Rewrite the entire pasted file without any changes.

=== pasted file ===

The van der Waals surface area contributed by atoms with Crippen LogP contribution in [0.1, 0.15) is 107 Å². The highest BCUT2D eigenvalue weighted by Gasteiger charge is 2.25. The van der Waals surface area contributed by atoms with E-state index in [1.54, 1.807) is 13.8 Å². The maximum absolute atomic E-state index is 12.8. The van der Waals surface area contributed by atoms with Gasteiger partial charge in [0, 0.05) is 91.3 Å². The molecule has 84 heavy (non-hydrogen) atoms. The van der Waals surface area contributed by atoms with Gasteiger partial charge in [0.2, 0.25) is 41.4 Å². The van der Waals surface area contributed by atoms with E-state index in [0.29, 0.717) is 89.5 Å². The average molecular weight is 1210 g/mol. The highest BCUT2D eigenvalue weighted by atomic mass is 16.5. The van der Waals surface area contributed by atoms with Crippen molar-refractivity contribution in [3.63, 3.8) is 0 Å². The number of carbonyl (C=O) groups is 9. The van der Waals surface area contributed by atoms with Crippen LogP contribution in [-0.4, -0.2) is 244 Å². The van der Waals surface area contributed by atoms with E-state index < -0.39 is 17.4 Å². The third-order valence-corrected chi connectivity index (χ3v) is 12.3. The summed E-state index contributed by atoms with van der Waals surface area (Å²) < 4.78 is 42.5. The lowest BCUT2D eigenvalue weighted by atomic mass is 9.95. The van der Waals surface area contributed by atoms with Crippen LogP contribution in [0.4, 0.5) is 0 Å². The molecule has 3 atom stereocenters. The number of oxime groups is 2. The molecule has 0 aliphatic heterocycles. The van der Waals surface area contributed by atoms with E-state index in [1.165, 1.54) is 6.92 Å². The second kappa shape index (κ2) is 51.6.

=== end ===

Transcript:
The van der Waals surface area contributed by atoms with Crippen LogP contribution in [0.1, 0.15) is 107 Å². The highest BCUT2D eigenvalue weighted by Gasteiger charge is 2.25. The van der Waals surface area contributed by atoms with E-state index in [1.54, 1.807) is 13.8 Å². The maximum absolute atomic E-state index is 12.8. The van der Waals surface area contributed by atoms with Gasteiger partial charge in [0, 0.05) is 91.3 Å². The molecule has 84 heavy (non-hydrogen) atoms. The van der Waals surface area contributed by atoms with Gasteiger partial charge in [0.2, 0.25) is 41.4 Å². The van der Waals surface area contributed by atoms with E-state index in [0.29, 0.717) is 89.5 Å². The average molecular weight is 1210 g/mol. The highest BCUT2D eigenvalue weighted by atomic mass is 16.5. The van der Waals surface area contributed by atoms with Crippen molar-refractivity contribution in [3.63, 3.8) is 0 Å². The number of carbonyl (C=O) groups is 9. The van der Waals surface area contributed by atoms with Crippen LogP contribution in [-0.4, -0.2) is 244 Å². The van der Waals surface area contributed by atoms with E-state index < -0.39 is 17.4 Å². The third-order valence-corrected chi connectivity index (χ3v) is 12.3. The summed E-state index contributed by atoms with van der Waals surface area (Å²) < 4.78 is 42.5. The lowest BCUT2D eigenvalue weighted by atomic mass is 9.95. The van der Waals surface area contributed by atoms with Crippen LogP contribution in [0.4, 0.5) is 0 Å². The molecule has 3 atom stereocenters. The number of oxime groups is 2. The molecule has 0 aliphatic heterocycles. The van der Waals surface area contributed by atoms with E-state index in [1.165, 1.54) is 6.92 Å². The second kappa shape index (κ2) is 51.6.